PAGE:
And Germany haven't blocked any game. This is just a side effect (an unfortunate one for people in Germany ofc) of Valve refusing to implement age verification on their store which means that all games that are unrated, automatically gets the 18+ rating and since Valve doesn't perform age verification they are not allowed to sell those games in Germany.

So what you see is a clash of ideas. And this have been highly criticized to Valve for at least 12 years now: https://www.hlportal.de/files/avs_report.pdf so they are well aware of it but still do nothing, they are also loosing sales over it in a very large market and still do nothing, so Valve must really be against implementing it.
14 Mar 3
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Quoting: kerossinI don't think the ratings are a big problem but people who can't understand what they're buying without an ESRB or similar logo are just plain stupid.
It's not stupid to have the ability to filter movie and game libraries by rating so you don't have to review every single request your child makes. Are you stupid since you didn't think of that?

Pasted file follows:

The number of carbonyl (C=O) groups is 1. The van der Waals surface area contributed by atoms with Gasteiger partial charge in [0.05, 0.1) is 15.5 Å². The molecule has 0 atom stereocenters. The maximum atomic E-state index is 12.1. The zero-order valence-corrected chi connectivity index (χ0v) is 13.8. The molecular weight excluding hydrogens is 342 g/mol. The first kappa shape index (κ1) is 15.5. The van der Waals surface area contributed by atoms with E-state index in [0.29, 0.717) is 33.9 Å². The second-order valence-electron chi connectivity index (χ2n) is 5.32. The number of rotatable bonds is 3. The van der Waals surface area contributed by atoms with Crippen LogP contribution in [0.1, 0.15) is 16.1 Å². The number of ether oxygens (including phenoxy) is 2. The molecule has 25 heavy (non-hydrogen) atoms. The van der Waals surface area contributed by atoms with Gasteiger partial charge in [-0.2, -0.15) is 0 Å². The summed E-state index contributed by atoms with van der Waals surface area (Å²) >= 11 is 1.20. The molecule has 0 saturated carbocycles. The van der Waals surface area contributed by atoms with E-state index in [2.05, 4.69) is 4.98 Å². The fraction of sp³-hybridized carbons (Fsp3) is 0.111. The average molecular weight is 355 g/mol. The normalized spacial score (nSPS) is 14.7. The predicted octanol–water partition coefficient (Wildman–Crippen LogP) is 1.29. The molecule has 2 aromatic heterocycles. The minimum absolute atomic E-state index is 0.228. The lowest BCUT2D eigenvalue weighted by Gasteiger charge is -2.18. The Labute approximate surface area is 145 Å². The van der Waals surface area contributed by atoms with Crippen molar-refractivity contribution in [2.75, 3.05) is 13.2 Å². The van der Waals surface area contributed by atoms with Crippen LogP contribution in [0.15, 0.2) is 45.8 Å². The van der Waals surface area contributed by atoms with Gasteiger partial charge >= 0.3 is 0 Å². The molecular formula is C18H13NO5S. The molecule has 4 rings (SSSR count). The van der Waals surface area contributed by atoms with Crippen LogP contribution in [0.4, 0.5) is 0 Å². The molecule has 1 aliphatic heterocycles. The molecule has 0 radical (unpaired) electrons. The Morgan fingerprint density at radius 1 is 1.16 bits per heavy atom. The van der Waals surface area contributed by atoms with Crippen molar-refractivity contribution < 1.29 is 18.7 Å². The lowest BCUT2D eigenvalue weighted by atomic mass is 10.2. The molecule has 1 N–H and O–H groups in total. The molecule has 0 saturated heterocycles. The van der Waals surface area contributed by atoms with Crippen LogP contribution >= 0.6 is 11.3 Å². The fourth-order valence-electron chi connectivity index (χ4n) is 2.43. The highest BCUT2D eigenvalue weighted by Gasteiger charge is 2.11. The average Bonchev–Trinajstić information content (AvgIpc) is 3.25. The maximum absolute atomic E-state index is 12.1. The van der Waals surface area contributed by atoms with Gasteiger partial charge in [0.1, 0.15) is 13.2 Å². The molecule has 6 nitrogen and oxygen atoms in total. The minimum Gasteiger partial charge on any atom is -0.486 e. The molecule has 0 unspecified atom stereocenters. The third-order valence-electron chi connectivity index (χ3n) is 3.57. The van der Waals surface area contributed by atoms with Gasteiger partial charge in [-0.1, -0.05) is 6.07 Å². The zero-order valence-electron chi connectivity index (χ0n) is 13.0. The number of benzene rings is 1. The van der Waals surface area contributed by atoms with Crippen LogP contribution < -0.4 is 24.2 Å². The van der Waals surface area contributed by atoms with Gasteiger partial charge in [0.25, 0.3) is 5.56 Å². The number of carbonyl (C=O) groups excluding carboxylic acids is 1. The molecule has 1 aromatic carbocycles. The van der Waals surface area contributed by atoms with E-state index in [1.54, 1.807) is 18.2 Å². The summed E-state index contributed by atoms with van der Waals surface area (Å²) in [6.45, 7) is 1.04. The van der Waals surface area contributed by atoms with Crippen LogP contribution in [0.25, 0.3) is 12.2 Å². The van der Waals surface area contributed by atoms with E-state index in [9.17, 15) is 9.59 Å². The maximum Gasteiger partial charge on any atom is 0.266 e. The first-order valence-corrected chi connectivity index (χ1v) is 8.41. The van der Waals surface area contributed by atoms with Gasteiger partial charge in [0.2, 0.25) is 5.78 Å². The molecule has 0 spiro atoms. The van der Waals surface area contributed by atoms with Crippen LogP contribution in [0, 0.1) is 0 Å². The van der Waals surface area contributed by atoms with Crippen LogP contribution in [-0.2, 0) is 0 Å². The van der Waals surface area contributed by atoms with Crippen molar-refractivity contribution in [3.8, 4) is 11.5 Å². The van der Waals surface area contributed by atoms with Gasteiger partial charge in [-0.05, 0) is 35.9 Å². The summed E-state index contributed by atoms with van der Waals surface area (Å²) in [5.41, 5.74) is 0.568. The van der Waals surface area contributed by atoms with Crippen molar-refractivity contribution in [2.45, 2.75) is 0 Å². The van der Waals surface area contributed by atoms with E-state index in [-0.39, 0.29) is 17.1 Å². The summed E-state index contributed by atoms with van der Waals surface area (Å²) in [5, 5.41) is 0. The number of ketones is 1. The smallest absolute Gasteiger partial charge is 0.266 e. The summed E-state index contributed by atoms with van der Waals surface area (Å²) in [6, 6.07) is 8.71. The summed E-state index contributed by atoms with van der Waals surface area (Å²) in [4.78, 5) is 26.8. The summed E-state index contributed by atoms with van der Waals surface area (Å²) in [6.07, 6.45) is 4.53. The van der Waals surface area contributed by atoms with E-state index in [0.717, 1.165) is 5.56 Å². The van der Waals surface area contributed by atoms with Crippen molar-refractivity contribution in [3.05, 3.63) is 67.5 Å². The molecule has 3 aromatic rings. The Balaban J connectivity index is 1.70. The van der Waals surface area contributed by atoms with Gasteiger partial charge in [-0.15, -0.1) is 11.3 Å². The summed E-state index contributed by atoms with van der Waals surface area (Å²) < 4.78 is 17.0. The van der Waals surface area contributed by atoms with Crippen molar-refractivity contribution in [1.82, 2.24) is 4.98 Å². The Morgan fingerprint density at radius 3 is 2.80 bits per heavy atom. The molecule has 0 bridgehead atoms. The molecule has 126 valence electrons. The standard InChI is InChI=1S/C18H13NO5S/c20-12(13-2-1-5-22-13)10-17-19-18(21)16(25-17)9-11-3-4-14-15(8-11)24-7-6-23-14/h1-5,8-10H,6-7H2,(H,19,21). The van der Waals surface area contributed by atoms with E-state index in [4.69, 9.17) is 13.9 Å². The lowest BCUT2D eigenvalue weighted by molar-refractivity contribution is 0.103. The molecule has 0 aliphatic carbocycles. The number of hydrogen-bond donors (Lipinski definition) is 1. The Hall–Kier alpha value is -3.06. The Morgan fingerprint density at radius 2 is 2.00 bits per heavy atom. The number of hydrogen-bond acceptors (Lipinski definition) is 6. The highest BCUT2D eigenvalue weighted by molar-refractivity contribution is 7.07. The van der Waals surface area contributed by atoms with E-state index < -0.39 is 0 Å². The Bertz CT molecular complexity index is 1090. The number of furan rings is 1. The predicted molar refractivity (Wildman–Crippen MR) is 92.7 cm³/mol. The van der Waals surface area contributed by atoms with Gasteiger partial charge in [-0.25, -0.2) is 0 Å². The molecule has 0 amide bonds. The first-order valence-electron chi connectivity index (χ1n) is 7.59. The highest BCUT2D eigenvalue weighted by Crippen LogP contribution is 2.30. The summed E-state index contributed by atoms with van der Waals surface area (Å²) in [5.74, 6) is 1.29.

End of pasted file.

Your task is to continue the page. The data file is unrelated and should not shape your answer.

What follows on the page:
It's easy to use that word but not as easy to hear it.
beko Mar 4
Quoting: pbWait so Germans can't buy any of the new small indie games that don't have a rating?

_Grown ups_ can.

They are not forbidden.

This is not a "new law". It's old. Steam just managed to fly under the radar, because the office in question was busy switching from FAX to MAIL</sarcasm>. Means it's slow but will eventually catch up, like everything that is "digitalization"

Also yes - it is a pain for FOSS games as well. Our harmless maxr ( Mechanized Assault & eXploration Reloaded ) is on a block list used my most schools. That's right: The website can not be accessed from such networks 👏

We poke a lot of fun at this within the team but it's how it is.

Edith says: Fixed link


Last edited by beko on 4 March 2024 at 8:12 pm UTC
pb Mar 4
Quoting: bekoOur harmless maxr ( Mechanized Assault & eXploration Reloaded ) is on a block list used my most schools. That's right: The website can not be accessed from such networks 👏

Must be because of ASS in the name. Can't have kids looking at asses in school time.


Last edited by pb on 4 March 2024 at 8:32 pm UTC
beko Mar 5
Quoting: pb
Quoting: bekoOur harmless maxr ( Mechanized Assault & eXploration Reloaded ) is on a block list used my most schools. That's right: The website can not be accessed from such networks 👏

Must be because of ASS in the name. Can't have kids looking at asses in school time.